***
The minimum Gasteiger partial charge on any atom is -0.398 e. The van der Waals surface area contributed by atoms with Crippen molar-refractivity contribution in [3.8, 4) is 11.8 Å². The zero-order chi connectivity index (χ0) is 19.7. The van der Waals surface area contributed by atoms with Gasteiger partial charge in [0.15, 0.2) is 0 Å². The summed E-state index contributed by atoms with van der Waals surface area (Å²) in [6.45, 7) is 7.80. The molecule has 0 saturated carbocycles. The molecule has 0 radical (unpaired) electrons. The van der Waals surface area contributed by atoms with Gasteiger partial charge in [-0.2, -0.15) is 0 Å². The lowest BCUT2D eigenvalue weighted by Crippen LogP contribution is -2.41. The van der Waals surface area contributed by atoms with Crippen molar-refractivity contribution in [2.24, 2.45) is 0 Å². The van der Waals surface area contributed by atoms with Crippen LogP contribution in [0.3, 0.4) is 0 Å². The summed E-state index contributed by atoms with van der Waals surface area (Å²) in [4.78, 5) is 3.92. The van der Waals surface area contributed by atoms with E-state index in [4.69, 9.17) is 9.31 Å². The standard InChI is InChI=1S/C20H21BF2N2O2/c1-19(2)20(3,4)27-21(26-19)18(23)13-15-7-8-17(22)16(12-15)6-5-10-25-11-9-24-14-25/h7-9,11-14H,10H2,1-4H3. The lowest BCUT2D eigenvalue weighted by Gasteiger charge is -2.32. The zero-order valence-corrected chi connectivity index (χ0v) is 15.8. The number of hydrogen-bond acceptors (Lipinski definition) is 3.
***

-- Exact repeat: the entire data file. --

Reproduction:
The minimum Gasteiger partial charge on any atom is -0.398 e. The van der Waals surface area contributed by atoms with Crippen molar-refractivity contribution in [3.8, 4) is 11.8 Å². The zero-order chi connectivity index (χ0) is 19.7. The van der Waals surface area contributed by atoms with Gasteiger partial charge in [0.15, 0.2) is 0 Å². The summed E-state index contributed by atoms with van der Waals surface area (Å²) in [6.45, 7) is 7.80. The molecule has 0 saturated carbocycles. The molecule has 0 radical (unpaired) electrons. The van der Waals surface area contributed by atoms with Gasteiger partial charge in [-0.2, -0.15) is 0 Å². The lowest BCUT2D eigenvalue weighted by Crippen LogP contribution is -2.41. The van der Waals surface area contributed by atoms with Crippen molar-refractivity contribution in [2.24, 2.45) is 0 Å². The van der Waals surface area contributed by atoms with Crippen LogP contribution in [0.3, 0.4) is 0 Å². The summed E-state index contributed by atoms with van der Waals surface area (Å²) in [4.78, 5) is 3.92. The van der Waals surface area contributed by atoms with E-state index in [4.69, 9.17) is 9.31 Å². The standard InChI is InChI=1S/C20H21BF2N2O2/c1-19(2)20(3,4)27-21(26-19)18(23)13-15-7-8-17(22)16(12-15)6-5-10-25-11-9-24-14-25/h7-9,11-14H,10H2,1-4H3. The lowest BCUT2D eigenvalue weighted by Gasteiger charge is -2.32. The zero-order valence-corrected chi connectivity index (χ0v) is 15.8. The number of hydrogen-bond acceptors (Lipinski definition) is 3.